Credit card minimum payment amounts have an anchoring effect on many consumers’ repayment schedules. According to Neil Stewart of the University of Warwick, if you don’t pay the full amount every month or always pay just the minimum, your repayment level is correlated with your card’s minimum payment. Interestingly, among partial payers, the mere presence of repayment actually decreased the amount sent in to credit card companies (among those who pay their entire bill each month, there was no relationship). According to Stewart’s research, which relied on observational data and an experiment that manipulated minimum payment information, about one-third of consumers may fall into this partial-payer category.
These results should be of real concern to credit card companies. Virtually all credit card statements include minimum payments. But this consumer safeguard has an unexpected negative consequence: Minimum payments distort the behaviour of many customers in a way that increases interest charges and increases the duration of their debt. Those paying off the balance in full each month seem to be immune, but anyone repaying only part of the debt is at risk―not just those making only the minimum payment.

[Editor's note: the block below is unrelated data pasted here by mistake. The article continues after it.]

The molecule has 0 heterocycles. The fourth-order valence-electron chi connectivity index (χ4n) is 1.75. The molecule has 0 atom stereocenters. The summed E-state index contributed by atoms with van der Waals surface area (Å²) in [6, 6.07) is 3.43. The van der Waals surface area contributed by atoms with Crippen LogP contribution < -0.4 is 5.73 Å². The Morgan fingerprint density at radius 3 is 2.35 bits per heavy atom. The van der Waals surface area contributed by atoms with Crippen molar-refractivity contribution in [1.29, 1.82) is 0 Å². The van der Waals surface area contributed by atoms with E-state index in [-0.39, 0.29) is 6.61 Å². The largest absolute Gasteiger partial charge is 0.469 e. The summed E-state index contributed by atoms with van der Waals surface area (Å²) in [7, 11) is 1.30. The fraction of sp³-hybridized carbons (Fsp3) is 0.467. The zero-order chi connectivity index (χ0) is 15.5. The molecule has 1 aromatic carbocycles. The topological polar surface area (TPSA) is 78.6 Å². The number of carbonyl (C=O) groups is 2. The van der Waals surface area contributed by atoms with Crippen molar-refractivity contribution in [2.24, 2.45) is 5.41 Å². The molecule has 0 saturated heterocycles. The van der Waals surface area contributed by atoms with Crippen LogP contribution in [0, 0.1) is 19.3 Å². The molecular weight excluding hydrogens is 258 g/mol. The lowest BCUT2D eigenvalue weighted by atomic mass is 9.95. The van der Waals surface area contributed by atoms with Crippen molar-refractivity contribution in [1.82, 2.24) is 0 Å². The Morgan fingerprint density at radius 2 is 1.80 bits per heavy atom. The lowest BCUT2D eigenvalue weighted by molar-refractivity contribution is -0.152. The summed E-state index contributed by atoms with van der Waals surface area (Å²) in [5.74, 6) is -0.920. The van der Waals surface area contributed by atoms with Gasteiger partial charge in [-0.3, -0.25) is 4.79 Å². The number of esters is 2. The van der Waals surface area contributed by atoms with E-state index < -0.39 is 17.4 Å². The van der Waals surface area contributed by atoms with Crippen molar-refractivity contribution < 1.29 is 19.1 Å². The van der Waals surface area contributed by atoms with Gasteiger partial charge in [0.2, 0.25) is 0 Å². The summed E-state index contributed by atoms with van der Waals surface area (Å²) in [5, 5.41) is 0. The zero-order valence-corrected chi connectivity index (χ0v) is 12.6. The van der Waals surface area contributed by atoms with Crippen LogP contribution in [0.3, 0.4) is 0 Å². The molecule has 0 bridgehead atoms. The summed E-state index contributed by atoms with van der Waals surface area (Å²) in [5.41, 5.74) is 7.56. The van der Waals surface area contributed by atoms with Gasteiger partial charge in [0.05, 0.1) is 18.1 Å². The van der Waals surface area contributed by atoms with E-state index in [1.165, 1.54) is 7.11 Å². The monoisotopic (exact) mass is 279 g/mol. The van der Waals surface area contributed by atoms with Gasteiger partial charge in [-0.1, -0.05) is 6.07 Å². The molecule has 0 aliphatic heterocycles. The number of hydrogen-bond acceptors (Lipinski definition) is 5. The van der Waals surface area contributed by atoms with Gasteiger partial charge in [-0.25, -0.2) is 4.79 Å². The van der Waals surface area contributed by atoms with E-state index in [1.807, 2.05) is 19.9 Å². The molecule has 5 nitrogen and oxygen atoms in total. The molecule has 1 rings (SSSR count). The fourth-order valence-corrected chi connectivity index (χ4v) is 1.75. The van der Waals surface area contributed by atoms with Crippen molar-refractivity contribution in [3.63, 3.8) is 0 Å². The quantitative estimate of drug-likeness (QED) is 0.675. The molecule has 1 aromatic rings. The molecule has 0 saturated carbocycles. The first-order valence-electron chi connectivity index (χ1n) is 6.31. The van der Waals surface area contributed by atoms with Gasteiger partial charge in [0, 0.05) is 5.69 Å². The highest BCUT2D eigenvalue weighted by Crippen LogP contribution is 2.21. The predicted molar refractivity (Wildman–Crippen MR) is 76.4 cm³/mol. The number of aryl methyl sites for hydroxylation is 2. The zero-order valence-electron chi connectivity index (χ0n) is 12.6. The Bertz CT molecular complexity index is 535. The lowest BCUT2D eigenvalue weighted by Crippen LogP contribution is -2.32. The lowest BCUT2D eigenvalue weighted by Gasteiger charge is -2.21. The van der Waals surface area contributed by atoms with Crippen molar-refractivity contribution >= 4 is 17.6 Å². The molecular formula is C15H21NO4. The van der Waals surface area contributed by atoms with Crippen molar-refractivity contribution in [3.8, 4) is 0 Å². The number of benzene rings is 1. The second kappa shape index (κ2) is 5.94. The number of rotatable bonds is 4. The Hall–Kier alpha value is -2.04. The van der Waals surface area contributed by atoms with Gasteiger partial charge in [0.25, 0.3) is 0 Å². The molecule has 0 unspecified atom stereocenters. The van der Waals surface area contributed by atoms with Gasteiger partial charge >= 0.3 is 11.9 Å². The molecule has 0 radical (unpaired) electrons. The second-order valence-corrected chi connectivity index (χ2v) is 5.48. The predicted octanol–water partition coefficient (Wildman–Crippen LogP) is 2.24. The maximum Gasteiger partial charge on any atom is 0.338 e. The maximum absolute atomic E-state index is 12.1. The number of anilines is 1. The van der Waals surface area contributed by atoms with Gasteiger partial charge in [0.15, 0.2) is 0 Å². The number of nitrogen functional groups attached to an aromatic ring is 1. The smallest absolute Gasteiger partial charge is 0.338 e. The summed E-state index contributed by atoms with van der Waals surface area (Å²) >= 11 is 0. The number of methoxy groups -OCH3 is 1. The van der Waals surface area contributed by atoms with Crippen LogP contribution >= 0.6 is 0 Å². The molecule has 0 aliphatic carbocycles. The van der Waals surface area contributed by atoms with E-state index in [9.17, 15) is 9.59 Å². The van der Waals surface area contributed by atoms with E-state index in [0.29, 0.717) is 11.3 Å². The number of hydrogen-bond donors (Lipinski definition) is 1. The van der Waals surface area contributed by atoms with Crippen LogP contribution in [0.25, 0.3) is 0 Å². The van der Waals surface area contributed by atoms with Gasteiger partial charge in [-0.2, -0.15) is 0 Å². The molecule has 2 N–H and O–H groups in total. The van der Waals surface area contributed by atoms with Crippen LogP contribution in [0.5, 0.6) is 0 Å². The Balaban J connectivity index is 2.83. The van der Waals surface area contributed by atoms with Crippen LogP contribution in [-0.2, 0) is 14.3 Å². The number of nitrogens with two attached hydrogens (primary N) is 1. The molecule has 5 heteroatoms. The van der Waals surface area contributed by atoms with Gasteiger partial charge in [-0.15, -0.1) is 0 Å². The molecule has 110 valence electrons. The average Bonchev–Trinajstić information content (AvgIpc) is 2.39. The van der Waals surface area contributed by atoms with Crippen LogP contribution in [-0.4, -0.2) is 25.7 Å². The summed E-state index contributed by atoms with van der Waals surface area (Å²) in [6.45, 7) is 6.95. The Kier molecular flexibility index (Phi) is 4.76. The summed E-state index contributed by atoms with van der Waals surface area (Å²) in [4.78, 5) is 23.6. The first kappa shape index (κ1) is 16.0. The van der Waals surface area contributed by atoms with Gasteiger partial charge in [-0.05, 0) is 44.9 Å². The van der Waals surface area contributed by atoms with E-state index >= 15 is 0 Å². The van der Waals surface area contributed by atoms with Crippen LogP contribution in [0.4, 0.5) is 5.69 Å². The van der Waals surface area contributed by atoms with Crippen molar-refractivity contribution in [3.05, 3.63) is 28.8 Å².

According to Stewart’s calculations, a 2 percent reduction of minimum payments on a 20 percent APR card with a $4,000 balance quadruples interest charges. Stewart’s suggestion is the inclusion of a table of repayment scenarios with each bill. A more paternalistic policy implication of this research is to raise minimum payment rates on all credit cards, which the U.S. government pressured banks to do back in 2005. The increase from 2 percent to 3 or 4 percent (depending on the person and the card) caused some short-term pain. According to the latest numbers, though, there’s still plenty of pain to come.
A copy of the paper is available by request at Stewart’s web page.
Addendum: From the Economist:
Economists will be interested in the results. Behavioural economists advocate “nudging” people in the right direction by subtly altering the choices that they are presented with. The insistence on minimum payments is a variation on this theme. Supposedly, those confronted by minimum-payment requirements should pay at least that much. In fact Mr Stewart’s work suggests that people who would have paid a lot, paid less. In economics, as in life, nudging needs to be done carefully.